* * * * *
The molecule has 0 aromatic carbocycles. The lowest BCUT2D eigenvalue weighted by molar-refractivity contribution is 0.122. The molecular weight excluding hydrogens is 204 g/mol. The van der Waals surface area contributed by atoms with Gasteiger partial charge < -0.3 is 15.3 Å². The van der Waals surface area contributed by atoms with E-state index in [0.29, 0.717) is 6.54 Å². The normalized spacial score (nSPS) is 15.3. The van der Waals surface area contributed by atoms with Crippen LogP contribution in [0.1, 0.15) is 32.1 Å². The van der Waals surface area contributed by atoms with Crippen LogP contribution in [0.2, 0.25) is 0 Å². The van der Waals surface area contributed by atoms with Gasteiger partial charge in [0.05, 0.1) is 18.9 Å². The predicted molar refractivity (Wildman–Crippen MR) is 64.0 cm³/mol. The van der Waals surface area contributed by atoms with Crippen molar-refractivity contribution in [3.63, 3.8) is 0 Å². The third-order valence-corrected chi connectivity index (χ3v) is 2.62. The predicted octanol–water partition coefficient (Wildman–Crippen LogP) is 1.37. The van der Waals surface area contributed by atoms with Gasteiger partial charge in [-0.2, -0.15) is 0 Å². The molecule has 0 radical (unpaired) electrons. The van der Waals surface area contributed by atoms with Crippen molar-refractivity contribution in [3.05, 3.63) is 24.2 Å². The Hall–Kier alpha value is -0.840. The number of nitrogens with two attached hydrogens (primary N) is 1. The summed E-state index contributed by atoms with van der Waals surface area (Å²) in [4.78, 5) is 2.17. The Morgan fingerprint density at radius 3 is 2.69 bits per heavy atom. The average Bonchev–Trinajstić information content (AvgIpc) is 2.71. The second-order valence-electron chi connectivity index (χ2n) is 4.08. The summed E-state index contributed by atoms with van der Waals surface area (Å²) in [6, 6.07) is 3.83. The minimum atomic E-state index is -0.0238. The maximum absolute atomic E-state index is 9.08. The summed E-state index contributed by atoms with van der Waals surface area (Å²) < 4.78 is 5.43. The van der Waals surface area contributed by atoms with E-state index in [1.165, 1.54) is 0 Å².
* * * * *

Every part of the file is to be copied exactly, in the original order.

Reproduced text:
The molecule has 0 aromatic carbocycles. The lowest BCUT2D eigenvalue weighted by molar-refractivity contribution is 0.122. The molecular weight excluding hydrogens is 204 g/mol. The van der Waals surface area contributed by atoms with Gasteiger partial charge < -0.3 is 15.3 Å². The van der Waals surface area contributed by atoms with E-state index in [0.29, 0.717) is 6.54 Å². The normalized spacial score (nSPS) is 15.3. The van der Waals surface area contributed by atoms with Crippen LogP contribution in [0.1, 0.15) is 32.1 Å². The van der Waals surface area contributed by atoms with Crippen LogP contribution in [0.2, 0.25) is 0 Å². The van der Waals surface area contributed by atoms with Gasteiger partial charge in [0.05, 0.1) is 18.9 Å². The predicted molar refractivity (Wildman–Crippen MR) is 64.0 cm³/mol. The van der Waals surface area contributed by atoms with Crippen molar-refractivity contribution in [3.63, 3.8) is 0 Å². The third-order valence-corrected chi connectivity index (χ3v) is 2.62. The predicted octanol–water partition coefficient (Wildman–Crippen LogP) is 1.37. The van der Waals surface area contributed by atoms with Gasteiger partial charge in [-0.2, -0.15) is 0 Å². The molecule has 0 radical (unpaired) electrons. The van der Waals surface area contributed by atoms with Crippen molar-refractivity contribution in [3.05, 3.63) is 24.2 Å². The Hall–Kier alpha value is -0.840. The number of nitrogens with two attached hydrogens (primary N) is 1. The summed E-state index contributed by atoms with van der Waals surface area (Å²) in [4.78, 5) is 2.17. The Morgan fingerprint density at radius 3 is 2.69 bits per heavy atom. The average Bonchev–Trinajstić information content (AvgIpc) is 2.71. The second-order valence-electron chi connectivity index (χ2n) is 4.08. The summed E-state index contributed by atoms with van der Waals surface area (Å²) in [6, 6.07) is 3.83. The minimum atomic E-state index is -0.0238. The maximum absolute atomic E-state index is 9.08. The summed E-state index contributed by atoms with van der Waals surface area (Å²) < 4.78 is 5.43. The van der Waals surface area contributed by atoms with E-state index in [1.165, 1.54) is 0 Å².